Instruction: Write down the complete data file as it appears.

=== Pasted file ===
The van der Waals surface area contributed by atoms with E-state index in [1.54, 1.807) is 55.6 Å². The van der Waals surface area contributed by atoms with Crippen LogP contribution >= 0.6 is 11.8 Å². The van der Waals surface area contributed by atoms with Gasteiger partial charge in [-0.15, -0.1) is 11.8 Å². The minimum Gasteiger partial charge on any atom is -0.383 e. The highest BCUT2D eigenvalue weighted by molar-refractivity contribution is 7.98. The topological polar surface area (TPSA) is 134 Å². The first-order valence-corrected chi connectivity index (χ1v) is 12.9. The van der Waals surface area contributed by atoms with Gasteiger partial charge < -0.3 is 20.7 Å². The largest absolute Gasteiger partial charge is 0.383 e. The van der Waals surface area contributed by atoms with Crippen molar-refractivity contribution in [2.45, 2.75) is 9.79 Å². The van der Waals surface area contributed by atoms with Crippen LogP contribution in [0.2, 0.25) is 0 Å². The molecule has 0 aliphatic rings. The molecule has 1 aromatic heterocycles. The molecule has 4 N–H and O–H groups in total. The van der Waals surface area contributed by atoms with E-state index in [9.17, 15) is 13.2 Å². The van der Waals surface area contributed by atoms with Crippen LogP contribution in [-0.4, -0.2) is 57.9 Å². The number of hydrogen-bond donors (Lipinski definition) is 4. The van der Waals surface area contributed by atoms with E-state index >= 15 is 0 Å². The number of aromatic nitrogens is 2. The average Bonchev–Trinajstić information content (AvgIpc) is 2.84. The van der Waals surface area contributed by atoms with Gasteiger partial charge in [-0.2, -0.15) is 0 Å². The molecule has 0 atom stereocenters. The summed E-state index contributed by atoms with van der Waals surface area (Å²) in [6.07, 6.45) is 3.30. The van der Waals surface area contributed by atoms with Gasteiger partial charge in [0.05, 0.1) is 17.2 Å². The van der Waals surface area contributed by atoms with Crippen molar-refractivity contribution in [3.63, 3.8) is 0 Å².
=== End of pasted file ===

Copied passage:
The van der Waals surface area contributed by atoms with E-state index in [1.54, 1.807) is 55.6 Å². The van der Waals surface area contributed by atoms with Crippen LogP contribution >= 0.6 is 11.8 Å². The van der Waals surface area contributed by atoms with Gasteiger partial charge in [-0.15, -0.1) is 11.8 Å². The minimum Gasteiger partial charge on any atom is -0.383 e. The highest BCUT2D eigenvalue weighted by molar-refractivity contribution is 7.98. The topological polar surface area (TPSA) is 134 Å². The first-order valence-corrected chi connectivity index (χ1v) is 12.9. The van der Waals surface area contributed by atoms with Gasteiger partial charge < -0.3 is 20.7 Å². The largest absolute Gasteiger partial charge is 0.383 e. The van der Waals surface area contributed by atoms with Crippen molar-refractivity contribution in [2.45, 2.75) is 9.79 Å². The van der Waals surface area contributed by atoms with Crippen LogP contribution in [0.2, 0.25) is 0 Å². The molecule has 0 aliphatic rings. The molecule has 1 aromatic heterocycles. The molecule has 4 N–H and O–H groups in total. The van der Waals surface area contributed by atoms with E-state index in [9.17, 15) is 13.2 Å². The van der Waals surface area contributed by atoms with Crippen LogP contribution in [-0.4, -0.2) is 57.9 Å². The number of hydrogen-bond donors (Lipinski definition) is 4. The van der Waals surface area contributed by atoms with E-state index >= 15 is 0 Å². The number of aromatic nitrogens is 2. The average Bonchev–Trinajstić information content (AvgIpc) is 2.84. The van der Waals surface area contributed by atoms with Gasteiger partial charge in [-0.2, -0.15) is 0 Å². The molecule has 0 atom stereocenters. The summed E-state index contributed by atoms with van der Waals surface area (Å²) in [6.07, 6.45) is 3.30. The van der Waals surface area contributed by atoms with Gasteiger partial charge in [0.05, 0.1) is 17.2 Å². The van der Waals surface area contributed by atoms with Crippen molar-refractivity contribution in [3.63, 3.8) is 0 Å².